"Time and again since World War II, when the issue of whether to go to war has arisen, Congress has ducked behind open-ended resolutions ceding its rights to presidents," writes Gerald Astor in Presidents at War. He cites a 2004 comment by former senator George McGovern (who challenged Nixon for the presidency in 1972 as an antiwar candidate) about Congress's ability to sanction war: "A lot of people in Congress don't want that responsibility. They would rather leave it to the executive branch." In the case of Iraq, a number of Senate and House members who chose to "leave it to the executive branch" have since publicly expressed remorse for doing so.
The U.S. invasion of Iraq began on March 19, 2003. Since then, we have learned that Iraq had no weapons of mass destruction, had no relationship with Al Qaeda, and was no threat to "the national security interests of the United States." These revelations were largely responsible for a 2006 congressional election that ended Republican majorities in both the House and the Senate for the first time since 1995.
According to polls, most Americans now support at least the gradual removal of troops from Iraq. Public support for the war is eroding due to:
- Anger at the misrepresentations that led to the Iraq invasion
- Severe criticism of the conduct of the war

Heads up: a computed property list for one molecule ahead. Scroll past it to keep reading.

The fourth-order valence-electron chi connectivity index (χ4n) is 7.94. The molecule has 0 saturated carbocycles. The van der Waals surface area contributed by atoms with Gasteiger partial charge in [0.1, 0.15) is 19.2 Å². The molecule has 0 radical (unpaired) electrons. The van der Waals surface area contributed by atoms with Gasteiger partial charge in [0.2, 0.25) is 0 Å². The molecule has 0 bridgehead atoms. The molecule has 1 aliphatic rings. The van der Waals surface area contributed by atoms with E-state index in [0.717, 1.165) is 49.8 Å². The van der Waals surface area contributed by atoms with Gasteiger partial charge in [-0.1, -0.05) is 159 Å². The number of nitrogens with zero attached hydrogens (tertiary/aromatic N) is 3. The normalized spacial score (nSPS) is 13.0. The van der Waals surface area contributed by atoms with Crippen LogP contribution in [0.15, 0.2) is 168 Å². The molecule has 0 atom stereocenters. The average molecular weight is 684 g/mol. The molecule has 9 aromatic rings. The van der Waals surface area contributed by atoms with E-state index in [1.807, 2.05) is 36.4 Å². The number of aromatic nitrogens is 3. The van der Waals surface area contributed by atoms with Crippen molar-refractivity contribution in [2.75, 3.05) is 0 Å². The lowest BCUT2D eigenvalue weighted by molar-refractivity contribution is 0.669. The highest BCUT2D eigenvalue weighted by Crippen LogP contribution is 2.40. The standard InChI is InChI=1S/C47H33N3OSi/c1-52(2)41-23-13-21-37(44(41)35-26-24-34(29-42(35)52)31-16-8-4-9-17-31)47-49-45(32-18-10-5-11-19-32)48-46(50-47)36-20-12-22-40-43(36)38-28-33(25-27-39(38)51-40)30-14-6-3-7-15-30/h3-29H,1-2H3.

- The continuing, largely Sunni, insurgency and terrorist warfare against the U.S. troops
- Failures of previous troop increases to improve the situation
- The steadily rising death toll of American soldiers and marines
- Opposition to Americans trying to referee a civil war between Sunnis and Shiites
- The daily chaos of explosions and civilian deaths on the streets of Iraqi cities
On February 16, members of the House of Representatives expressed their opposition to the president's decision to increase the size of the troop force in Iraq by passing a nonbinding resolution (by a vote of 246-182) on the war. They stated their support for the troops and but also stated that they disapproved of the president's decision to deploy additional combat troops to Iraq. Seventeen Republicans supported this Democratic resolution. Two Democrats opposed it. Most Republicans argued that more troops are needed to fight militant Islamists in Iraq, which they call "the central front" of the "war on terror." Republicans said that the resolution would "embolden terrorists" and that victory in Iraq was essential to prevent widespread instability in the Middle East.